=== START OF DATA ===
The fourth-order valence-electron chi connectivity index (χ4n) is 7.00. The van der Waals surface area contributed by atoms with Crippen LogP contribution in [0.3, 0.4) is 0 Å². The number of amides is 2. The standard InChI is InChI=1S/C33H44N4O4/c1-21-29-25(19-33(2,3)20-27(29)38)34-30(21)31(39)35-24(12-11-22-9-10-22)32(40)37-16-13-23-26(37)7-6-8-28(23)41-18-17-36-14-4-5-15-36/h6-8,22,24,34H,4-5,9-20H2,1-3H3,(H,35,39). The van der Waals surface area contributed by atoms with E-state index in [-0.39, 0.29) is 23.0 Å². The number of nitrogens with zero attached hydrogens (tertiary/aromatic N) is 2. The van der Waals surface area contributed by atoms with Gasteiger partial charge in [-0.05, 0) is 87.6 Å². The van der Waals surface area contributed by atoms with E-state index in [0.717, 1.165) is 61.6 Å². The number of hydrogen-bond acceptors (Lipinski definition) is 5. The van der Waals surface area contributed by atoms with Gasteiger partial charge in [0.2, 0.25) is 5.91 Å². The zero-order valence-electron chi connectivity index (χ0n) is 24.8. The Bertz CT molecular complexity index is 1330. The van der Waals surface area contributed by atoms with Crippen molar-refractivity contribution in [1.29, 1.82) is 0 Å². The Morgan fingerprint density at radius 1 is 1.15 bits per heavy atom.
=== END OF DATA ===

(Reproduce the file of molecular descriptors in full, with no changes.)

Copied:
The fourth-order valence-electron chi connectivity index (χ4n) is 7.00. The van der Waals surface area contributed by atoms with Crippen LogP contribution in [0.3, 0.4) is 0 Å². The number of amides is 2. The standard InChI is InChI=1S/C33H44N4O4/c1-21-29-25(19-33(2,3)20-27(29)38)34-30(21)31(39)35-24(12-11-22-9-10-22)32(40)37-16-13-23-26(37)7-6-8-28(23)41-18-17-36-14-4-5-15-36/h6-8,22,24,34H,4-5,9-20H2,1-3H3,(H,35,39). The van der Waals surface area contributed by atoms with E-state index in [-0.39, 0.29) is 23.0 Å². The number of nitrogens with zero attached hydrogens (tertiary/aromatic N) is 2. The van der Waals surface area contributed by atoms with Gasteiger partial charge in [-0.05, 0) is 87.6 Å². The van der Waals surface area contributed by atoms with E-state index in [0.717, 1.165) is 61.6 Å². The number of hydrogen-bond acceptors (Lipinski definition) is 5. The van der Waals surface area contributed by atoms with Gasteiger partial charge in [0.2, 0.25) is 5.91 Å². The zero-order valence-electron chi connectivity index (χ0n) is 24.8. The Bertz CT molecular complexity index is 1330. The van der Waals surface area contributed by atoms with Crippen molar-refractivity contribution in [1.29, 1.82) is 0 Å². The Morgan fingerprint density at radius 1 is 1.15 bits per heavy atom.